Luckily, because I didn’t know the direction well enough, I guessed I should do what others do. Turned out I was at the northern side (Gansu side). I sought for the sky burial site after I left my companions because they either went the other way or were slow. I saw people walking to the hill side, so I followed them. After a while, I stopped near a school and some Chinese women spoke to me. I could barely answer them, but they thought I spoke Chinese so well. However, I barely understood what they said because they used some local dialect. From their outfits, I thought they must be tourists from the countryside.

Surprisingly, I met the best English speaking person of China on the hill here where she happily told me I needed to walk up the way she went down to reach the Tibetan sky burial site. She also added that there were big birds and almost no people at the site now. Then I continued and saw only yaks. I was surprised again when I saw cars driving up to the burial site. Seemed like those people came from a different road and didn’t see the monastery. I walked around the site for a while, took some photos and videos.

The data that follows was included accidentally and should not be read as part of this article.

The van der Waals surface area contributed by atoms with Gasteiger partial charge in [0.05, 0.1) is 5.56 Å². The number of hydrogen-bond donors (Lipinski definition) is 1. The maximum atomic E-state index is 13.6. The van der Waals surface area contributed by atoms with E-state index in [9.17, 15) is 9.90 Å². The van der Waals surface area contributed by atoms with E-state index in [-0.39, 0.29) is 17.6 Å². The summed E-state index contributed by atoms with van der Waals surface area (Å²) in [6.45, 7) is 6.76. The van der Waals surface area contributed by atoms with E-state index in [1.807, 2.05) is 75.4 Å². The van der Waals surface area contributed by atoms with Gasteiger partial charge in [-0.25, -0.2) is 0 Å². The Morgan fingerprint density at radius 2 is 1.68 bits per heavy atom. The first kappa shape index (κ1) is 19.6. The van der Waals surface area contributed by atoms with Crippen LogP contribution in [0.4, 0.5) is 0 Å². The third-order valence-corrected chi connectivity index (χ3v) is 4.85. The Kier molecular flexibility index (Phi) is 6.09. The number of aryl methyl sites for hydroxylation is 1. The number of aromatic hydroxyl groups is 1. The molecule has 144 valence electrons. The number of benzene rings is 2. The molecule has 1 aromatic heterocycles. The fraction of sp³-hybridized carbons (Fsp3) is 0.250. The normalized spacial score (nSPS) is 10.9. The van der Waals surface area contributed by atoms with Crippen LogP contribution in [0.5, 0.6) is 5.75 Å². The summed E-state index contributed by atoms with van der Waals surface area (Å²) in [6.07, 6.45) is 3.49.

At the farthest point of the journey above 3,500m was a plot of land surrounded by Tibetan flags where I saw many huge axes on the ground and vultures waiting on the mountainside. At first, the vultures seemed to merge into the background which I thought stones. When I looked carefully again, they made me startled and frozen for a while. Then I quickly calmed down as the vultures were very quiet despite their enormous appearance. I also saw many fragments of human bones and even a bloody tooth nearby. I didn’t wanna see straight into the bloody stuff. However, in the daylight, I wasn’t scared, I felt a bit lucky I found a sacred place like this.
https://www.instagram.com/stories/highlights/17858287111867407/

After getting down the hill, my team joined me and we went to a crowded restaurant for lunch. The wonton soup was good, but I still preferred the dry wonton in Zoigê.

After taking a nap in the hotel, we went to the monastery nearby. I thought this Kirti Gompa aka Dacangnama Ge’erdisi (on the southern/Sichuan side) was more beautiful, but it was just one big temple. People outside it looked more like camping to me because they were like just sitting there or finding a good spot to take some pictures. I walked towards to canyon, and my temple visit suddenly turned into a trek. Maybe I lacked info of the Namo Gorge before I actually saw it.

Wading through the stream, some horse keepers talked to me. They tried to get me on a horse trekking but I told them I was afraid of horses. (Actually I didn’t like riding on animals). He told me the valley would lead to a meadow. Two companions found me while I was slowing down so I decided to go back. The meadow was a little disappointed because the scene was nothing unique at this time of the year.